Canary Islands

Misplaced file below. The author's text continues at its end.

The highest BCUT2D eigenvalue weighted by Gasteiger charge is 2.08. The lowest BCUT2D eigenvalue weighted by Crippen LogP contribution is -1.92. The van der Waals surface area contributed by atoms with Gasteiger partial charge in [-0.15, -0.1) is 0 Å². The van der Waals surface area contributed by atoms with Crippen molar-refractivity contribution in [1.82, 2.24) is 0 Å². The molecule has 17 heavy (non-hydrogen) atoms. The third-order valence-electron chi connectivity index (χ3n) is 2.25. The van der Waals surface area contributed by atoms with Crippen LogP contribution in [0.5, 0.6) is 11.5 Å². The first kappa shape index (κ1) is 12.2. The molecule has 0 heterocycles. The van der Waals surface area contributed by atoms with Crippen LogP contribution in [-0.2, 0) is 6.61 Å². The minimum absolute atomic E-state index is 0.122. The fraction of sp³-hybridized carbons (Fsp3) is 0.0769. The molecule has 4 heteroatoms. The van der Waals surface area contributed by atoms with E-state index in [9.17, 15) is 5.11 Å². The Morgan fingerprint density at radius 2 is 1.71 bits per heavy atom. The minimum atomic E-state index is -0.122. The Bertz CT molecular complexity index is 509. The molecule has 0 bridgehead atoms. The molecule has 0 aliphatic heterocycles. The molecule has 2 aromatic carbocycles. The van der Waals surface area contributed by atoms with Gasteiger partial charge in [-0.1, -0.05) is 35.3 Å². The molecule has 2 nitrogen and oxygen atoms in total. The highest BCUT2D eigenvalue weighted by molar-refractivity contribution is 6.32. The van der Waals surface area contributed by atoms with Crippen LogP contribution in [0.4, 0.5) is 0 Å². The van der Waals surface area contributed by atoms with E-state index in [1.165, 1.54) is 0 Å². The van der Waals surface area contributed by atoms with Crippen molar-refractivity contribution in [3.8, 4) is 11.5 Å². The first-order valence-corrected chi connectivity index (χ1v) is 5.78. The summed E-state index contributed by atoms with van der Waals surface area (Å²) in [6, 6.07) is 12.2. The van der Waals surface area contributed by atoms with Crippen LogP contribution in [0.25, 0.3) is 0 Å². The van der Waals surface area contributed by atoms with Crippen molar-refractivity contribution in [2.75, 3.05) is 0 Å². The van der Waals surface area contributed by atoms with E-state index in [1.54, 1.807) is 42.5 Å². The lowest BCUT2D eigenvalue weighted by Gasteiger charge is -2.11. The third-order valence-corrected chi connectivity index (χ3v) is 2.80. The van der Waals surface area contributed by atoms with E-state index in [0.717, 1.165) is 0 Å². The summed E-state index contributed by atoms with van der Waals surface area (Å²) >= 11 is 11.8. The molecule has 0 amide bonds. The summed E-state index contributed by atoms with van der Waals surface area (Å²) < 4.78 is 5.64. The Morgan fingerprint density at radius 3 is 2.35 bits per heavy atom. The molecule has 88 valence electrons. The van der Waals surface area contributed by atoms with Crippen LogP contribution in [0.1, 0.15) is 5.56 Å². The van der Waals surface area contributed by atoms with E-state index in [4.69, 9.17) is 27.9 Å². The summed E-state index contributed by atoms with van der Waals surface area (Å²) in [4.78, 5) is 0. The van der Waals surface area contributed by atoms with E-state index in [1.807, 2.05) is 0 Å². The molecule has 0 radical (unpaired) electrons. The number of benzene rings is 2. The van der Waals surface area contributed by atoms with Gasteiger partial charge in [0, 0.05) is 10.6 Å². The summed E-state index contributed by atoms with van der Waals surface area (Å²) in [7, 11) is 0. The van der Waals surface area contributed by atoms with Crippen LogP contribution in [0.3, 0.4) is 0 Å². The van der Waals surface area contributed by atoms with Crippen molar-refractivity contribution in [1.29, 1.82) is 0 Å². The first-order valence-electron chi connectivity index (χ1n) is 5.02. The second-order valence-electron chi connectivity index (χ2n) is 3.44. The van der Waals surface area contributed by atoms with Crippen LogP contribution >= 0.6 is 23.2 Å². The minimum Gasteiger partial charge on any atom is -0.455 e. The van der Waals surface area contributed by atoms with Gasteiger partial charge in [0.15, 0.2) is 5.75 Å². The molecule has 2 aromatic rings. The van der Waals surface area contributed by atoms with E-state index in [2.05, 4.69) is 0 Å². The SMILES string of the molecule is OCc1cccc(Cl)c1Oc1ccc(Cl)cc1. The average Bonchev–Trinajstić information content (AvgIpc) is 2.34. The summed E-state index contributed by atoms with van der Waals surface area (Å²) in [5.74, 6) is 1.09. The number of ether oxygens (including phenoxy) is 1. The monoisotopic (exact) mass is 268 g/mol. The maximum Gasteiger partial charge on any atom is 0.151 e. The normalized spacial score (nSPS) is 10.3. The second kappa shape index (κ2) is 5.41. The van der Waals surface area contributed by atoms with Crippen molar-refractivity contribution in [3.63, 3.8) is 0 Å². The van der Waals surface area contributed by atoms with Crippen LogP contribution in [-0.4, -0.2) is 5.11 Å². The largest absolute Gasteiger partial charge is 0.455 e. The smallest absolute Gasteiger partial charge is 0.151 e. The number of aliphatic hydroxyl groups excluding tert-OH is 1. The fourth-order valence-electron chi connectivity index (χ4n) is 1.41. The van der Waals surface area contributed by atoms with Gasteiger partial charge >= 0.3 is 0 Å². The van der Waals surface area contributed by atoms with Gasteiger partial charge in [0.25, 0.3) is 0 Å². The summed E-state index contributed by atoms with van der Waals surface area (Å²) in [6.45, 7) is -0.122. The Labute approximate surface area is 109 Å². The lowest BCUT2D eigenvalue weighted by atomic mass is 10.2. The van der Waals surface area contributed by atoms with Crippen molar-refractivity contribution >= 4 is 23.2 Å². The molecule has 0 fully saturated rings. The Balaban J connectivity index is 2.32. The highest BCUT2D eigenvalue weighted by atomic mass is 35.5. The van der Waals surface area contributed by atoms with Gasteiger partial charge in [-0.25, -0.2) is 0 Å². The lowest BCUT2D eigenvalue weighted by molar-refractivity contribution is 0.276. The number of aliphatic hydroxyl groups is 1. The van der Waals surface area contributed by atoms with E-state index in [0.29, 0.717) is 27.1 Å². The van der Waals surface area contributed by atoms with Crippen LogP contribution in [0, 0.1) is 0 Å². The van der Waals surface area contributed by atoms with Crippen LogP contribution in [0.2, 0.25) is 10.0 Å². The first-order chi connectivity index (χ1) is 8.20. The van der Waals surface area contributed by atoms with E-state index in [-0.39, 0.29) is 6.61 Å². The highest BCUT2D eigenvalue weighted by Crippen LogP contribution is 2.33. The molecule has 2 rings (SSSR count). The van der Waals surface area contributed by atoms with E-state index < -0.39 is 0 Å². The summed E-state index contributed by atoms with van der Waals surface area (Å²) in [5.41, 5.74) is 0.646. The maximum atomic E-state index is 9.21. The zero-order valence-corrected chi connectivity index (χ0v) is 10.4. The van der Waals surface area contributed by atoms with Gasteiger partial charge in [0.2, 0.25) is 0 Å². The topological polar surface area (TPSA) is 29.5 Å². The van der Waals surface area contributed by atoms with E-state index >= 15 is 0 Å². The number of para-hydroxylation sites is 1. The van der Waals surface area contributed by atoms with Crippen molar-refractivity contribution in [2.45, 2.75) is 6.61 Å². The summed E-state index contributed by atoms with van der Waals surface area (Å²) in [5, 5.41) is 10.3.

Named not after the little yellow birds but after the huge dogs that inhabited the islands (Canis in Latin means dog), the Canary Islands, an archipelago of seven volcanic islands, lie off the northwest coast of Africa, approximately 60 miles from Morocco. Like other island groups in the Atlantic, the Canary Islands served as the backdrop for early European attempts at colonization. Unlike the Azores and Madeira, however, the Canaries were inhabited when Europeans rediscovered them in the fourteenth century. The patterns established by Castilians and others in dealing with Canary Islanders would shape colonization in the Caribbean and elsewhere in the Americas. The Canary Islands were known to the ancient Romans and Phoenicians. The islands also may have been known as the Fortunate Isles by later Europeans, although that term also could describe any number of real or imaginary islands. The Canaries were rediscovered by sailors from Genoa, Catalan, and Mallorca in the first half of the 1300s and then explored and colonized by French, Portuguese, and Castilian forces throughout the fifteenth century. At the time of rediscovery, the islands were already inhabited by people similar, ethnically, to the Berbers who had migrated from North Africa, bringing their domesticated goats, sheep, pigs, and dogs, along with the staples of wheat and barley. Over several centuries, the people known as Guanches had developed hierarchical societies with distinct ceramic traditions, religious beliefs, and worldviews. On the largest island, Gran Canaria, Guanche society was particularly complex, and chiefs maintained power by distributing food stored in communal silos. During the early stages of Europe’s expansion sometimes referred to as the Age of Discovery Mallorcans and Catalans began to Christianize and trade with inhabitants of the Canary Islands. In 1402, Enrique III of Castile granted Jean de Btancourt, a Norman lord, permission to conquer the islands. Within a few years, the Norman venture had succeeded in taking control of the smallest, most sparsely populated, and least productive of the Canaries. By the 1430s, Spanish slave raiders and gold seekers also had come into contact with the Guanches. After Castile and Aragon were joined by the marriage of King Ferdinand and Queen Isabella in 1469, Spain sent better equipped and organized forces to try to take the larger Canary Islands, with the goal of enslaving the Guanches and forcing them to labor on profitable sugar plantations. The Spanish suffered heavy losses during their campaigns against the islanders, but, by 1496, they had succeeded in conquering Tenerife, the last of the Canaries to fall. The tactics and strategies employed by Guanches and Spaniards shared many characteristics with those used in the conquest and exploration of the Americas. Tribal societies tried to avoid pitched battles and attempted to wear down Spanish forces instead. The Spanish relied on the advantage of swords, crossbows, and horses whenever they could. They also identified the tribal divisions between native communities at an early date and exploited these to their benefit. Many Guanches died as a result of conflict with the Spanish, and those who survived were forced to serve their conquerors as slaves. After the conquest of the Canary Islands was complete, Genoese and Spanish merchants set up sugar plantations. Sugar was a driving force behind the colonization of many of the Atlantic islands, especially those with a tropical or semitropical climate. As new, more profitable sugar operations popped up in the Caribbean, the Canaries became marginal to Spanish colonization. One lasting effect of the conquest of the Canaries was that, after attempting a mercantile approach to colonization, the Spanish turned to the full settlement model. In the future, they would conquer areas as completely as possible and then send settlers in an effort to recreate Spanish institutions. The Canary Islands remain a possession of Spain, but they maintain their own parliaments and regional governments. The islands’ ideal climate led to their emergence as a popular tourist destination in the twentieth century. Matthew Jennings See also: Atlantic Ocean; Columbus, Christopher; Exploration; Slave Trade; Sugar. Bibliography Aznar Vallejo, Eduardo. “The Conquests of the Canary Islands.” In Implicit Understandings: Observing, Reporting, and Reflecting on the Encounters Between Europeans and Other Peoples in the Early Modern Era, edited by Stuart B. Schwartz. Cambridge, UK: Cambridge University Press, 1994. Fernndez-Armesto, Felipe. Before Columbus: Exploration and Colonization from the Mediterranean to the Atlantic, 1229 1492. Philadelphia: University of Pennsylvania Press, 1987. Kicza, John E. “Patterns in Early Spanish Overseas Expansion.” William and Mary Quarterly 49:2 (April 1992): 229 253. Canary Island holidays Save on cheap Canary Islands Holidays … holidaymapq

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